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10 May 2022
Half a century ago, an important exhibition at the MOMA sanctioned its revolutionary significance, which is still recognizable today
On May 26, 1972, half a century ago, the exhibition “Italy: the new domestic landscape” was inaugurated at the MOMA in New York. Conceived and set up by the Argentine designer Emilio Ambasz, curator of the museum’s architecture and design department, the exhibition recounted the design, formal and domestic revolution that was being born and growing in Italy, through 180 objects for domestic use and 11 reconstructions of environments commissioned by the museum itself for the occasion.
A right intuition, sponsored not by chance by the Ministry of Foreign Affairs and the Institute for Foreign Trade, which sanctioned the primacy of Italian design with a revolutionary, experimental and, indeed, radical connotation.
Radical in proposing new formal models, or rather, the absence of the model and its deconstruction towards a total freedom of aesthetic interpretation of the project, disconnected from tradition and classical examples. This approach, at times playful but far from superficial, also responded to the need to adapt the design to new lifestyles and new ways of living the home.
The exhibition itself was configured in an extremely modern way: divided into two sections Environments and Objects, accompanied by audiovisual testimonies, it offered the visitor an immersive experience ante litteram. Just as visionary was the idea of proposing, alongside the reproduction of the permanent home, also that of the so-called “mobile unit”. Ambasz coined two definitions: “counter-design” to emphasize the innovative scope and distance from the classic vision of the house: the goal is to improve the quality of life by improving the physical environment in which one lives. “Pro design” instead refers to environments designed to accommodate informal social and family dynamics and to experiment with new shapes, materials and colors.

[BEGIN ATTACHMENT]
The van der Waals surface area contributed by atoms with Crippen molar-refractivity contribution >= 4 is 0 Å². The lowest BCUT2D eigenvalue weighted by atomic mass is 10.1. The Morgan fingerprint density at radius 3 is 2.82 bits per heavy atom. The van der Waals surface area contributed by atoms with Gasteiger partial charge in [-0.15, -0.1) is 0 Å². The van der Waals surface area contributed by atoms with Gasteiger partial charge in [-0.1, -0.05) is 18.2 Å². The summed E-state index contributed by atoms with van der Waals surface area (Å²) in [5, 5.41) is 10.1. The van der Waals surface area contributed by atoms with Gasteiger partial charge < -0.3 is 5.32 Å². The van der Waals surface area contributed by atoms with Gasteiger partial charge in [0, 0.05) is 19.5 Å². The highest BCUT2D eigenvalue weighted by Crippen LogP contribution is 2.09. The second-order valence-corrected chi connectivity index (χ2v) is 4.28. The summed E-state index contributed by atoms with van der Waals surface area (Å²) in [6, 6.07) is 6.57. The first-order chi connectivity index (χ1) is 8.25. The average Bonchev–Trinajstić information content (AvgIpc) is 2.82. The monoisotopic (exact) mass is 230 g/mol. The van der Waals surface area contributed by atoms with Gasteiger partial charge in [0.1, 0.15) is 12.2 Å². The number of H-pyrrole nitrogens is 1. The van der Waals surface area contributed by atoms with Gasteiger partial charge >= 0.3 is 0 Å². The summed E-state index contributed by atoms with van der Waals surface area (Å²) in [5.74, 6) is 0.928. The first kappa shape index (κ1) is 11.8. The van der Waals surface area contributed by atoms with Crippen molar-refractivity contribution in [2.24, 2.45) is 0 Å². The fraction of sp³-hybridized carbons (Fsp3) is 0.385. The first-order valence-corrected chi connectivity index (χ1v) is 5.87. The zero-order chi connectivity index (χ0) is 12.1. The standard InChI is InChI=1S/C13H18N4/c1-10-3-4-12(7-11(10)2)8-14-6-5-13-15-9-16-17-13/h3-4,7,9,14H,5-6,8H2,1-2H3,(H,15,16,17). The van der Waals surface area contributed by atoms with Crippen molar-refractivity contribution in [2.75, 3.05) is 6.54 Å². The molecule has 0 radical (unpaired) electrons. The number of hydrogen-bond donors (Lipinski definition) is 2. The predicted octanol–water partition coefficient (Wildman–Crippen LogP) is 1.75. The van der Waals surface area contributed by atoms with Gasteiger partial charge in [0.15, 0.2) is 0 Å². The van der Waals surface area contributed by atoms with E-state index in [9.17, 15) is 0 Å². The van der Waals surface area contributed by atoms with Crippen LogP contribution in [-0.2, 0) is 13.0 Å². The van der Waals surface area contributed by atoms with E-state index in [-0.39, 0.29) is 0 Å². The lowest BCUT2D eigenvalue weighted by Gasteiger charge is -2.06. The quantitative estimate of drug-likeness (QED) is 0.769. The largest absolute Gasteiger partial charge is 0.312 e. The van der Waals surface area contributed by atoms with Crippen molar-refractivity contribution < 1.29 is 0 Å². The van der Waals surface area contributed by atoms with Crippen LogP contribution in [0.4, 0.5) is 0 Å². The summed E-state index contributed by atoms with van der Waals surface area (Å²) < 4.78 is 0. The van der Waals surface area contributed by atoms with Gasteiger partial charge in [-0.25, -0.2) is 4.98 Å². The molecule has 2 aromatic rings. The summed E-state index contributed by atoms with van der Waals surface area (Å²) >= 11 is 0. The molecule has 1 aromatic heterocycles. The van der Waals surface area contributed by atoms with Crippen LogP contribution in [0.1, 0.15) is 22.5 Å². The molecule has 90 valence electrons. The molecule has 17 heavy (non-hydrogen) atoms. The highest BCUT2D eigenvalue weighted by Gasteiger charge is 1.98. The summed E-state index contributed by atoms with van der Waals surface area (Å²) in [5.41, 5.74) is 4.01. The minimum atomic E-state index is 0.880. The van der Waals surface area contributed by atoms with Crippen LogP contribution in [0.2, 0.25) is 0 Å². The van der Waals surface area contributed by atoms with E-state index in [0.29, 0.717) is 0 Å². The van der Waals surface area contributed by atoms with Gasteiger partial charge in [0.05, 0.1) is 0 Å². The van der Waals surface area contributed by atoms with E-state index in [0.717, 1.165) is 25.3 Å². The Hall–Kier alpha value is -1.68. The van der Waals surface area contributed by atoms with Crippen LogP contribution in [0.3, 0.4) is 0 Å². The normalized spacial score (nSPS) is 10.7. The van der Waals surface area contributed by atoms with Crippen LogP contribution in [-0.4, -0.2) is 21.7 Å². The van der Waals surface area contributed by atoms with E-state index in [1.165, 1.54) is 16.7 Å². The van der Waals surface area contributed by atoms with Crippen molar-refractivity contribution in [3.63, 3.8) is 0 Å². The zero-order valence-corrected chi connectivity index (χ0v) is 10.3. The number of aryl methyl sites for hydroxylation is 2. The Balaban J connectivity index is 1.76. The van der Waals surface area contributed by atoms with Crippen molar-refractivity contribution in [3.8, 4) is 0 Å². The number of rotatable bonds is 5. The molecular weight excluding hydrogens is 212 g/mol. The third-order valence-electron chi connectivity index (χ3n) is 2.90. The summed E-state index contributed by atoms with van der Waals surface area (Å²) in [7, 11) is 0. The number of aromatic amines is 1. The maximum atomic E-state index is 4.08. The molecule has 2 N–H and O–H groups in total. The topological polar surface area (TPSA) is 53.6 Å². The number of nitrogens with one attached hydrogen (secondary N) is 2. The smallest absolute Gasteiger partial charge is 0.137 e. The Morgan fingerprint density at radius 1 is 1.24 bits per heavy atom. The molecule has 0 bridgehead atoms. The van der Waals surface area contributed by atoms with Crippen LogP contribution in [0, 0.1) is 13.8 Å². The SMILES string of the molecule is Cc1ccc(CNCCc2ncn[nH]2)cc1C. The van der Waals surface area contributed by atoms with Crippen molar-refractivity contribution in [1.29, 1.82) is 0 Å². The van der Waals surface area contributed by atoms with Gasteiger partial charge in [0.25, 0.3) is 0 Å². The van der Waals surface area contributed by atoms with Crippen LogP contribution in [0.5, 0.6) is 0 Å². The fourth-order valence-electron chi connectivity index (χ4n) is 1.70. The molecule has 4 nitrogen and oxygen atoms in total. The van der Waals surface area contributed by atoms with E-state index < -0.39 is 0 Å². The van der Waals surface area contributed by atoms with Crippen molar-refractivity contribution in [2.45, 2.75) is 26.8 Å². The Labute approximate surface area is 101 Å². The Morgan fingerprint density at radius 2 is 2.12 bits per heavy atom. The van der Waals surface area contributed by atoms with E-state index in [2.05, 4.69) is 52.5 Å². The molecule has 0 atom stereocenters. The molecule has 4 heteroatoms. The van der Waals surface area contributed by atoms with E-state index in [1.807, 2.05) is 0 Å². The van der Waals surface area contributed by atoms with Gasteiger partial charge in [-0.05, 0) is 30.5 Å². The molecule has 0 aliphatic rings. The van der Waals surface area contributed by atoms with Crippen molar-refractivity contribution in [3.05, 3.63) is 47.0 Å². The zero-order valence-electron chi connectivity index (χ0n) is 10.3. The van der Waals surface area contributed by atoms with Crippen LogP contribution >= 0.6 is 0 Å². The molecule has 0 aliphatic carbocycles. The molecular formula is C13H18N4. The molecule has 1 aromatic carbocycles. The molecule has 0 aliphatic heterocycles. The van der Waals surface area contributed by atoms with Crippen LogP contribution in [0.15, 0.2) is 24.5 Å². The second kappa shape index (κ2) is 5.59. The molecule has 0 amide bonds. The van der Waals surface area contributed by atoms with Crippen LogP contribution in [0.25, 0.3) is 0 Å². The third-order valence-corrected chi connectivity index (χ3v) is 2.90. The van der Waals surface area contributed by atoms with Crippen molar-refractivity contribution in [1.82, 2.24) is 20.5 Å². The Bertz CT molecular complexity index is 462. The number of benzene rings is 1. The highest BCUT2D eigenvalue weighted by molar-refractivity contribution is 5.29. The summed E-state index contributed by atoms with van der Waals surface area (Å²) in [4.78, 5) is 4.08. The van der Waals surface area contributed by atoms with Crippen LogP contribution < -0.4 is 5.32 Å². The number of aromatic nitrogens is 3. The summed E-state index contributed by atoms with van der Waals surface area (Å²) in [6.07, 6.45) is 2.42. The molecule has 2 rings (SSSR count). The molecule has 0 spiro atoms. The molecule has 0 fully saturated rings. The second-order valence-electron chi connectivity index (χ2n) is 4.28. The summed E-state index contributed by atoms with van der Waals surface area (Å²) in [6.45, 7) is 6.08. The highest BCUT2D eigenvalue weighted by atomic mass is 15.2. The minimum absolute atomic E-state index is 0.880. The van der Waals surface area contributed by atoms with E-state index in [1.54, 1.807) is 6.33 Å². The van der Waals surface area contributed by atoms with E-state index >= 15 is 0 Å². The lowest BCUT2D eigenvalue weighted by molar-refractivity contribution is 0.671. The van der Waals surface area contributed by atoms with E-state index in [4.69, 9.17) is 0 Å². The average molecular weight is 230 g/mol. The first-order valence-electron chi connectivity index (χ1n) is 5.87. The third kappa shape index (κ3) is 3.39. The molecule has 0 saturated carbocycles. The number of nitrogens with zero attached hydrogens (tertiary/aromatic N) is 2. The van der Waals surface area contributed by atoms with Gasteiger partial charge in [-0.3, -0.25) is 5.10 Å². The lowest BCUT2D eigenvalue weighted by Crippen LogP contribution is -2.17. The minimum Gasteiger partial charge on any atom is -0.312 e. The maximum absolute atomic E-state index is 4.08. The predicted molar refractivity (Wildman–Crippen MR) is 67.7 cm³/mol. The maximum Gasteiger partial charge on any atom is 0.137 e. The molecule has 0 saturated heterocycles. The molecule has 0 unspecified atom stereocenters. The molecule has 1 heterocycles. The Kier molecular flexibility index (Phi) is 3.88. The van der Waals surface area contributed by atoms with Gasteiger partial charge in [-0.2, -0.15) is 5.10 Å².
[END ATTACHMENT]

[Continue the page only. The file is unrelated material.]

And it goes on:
What remains of this wave of change today? Surely a heritage of iconic, sculptural furnishings with a strong character. They fit perfectly into the homes of those who feel the desire to experiment, to amaze, but also to experience the home in their own way. Of those who are not satisfied with furnishings that perform a function but rather seek out elements that tell a story and inspire new forms of sociality, today as in 1972.
Not surprisingly, the designers involved in the MOMA exhibition are some of those who still represent Italian design in the world. First of all Ettore Sottsass who with his Ultrafragola mirror brings waves of light into the houses and a large surface in which to reflect. Among the furnishings on display at MOMA, which are still among the most popular today, we also find the Soriana armchair by Afra and Tobia Scarpa, produced by Cassina is the image of a new use of the sofa, more informal and relaxed. As well as the Arco lamp by Achille and Pier Giacomo Castiglioni, an iconic product by Flos that is still today one of the most popular lighting elements for the living area. And how not to mention the Sacco armchair by Gatti, Teodoro and Paolini for Zanotta which distorts the idea of seating becoming a timeless icon.
Radical design naturally also develops outside the New York exhibition and generates a large and highly creative series of furnishings that are still current and innovative in scope. For example, the Bocca sofa by Gufram is one of a kind and extremely pop; as well as the Proust seat by Alessandro Mendini which starts from the eighteenth-century armchair model and preserves its lines, however distorting its decoration. Equally innovative but with completely different roots is the Up seat by Gaetano Pesce, produced by B&B Italia: a feminine body, sensual and maternal at the same time in which to let oneself be enveloped.
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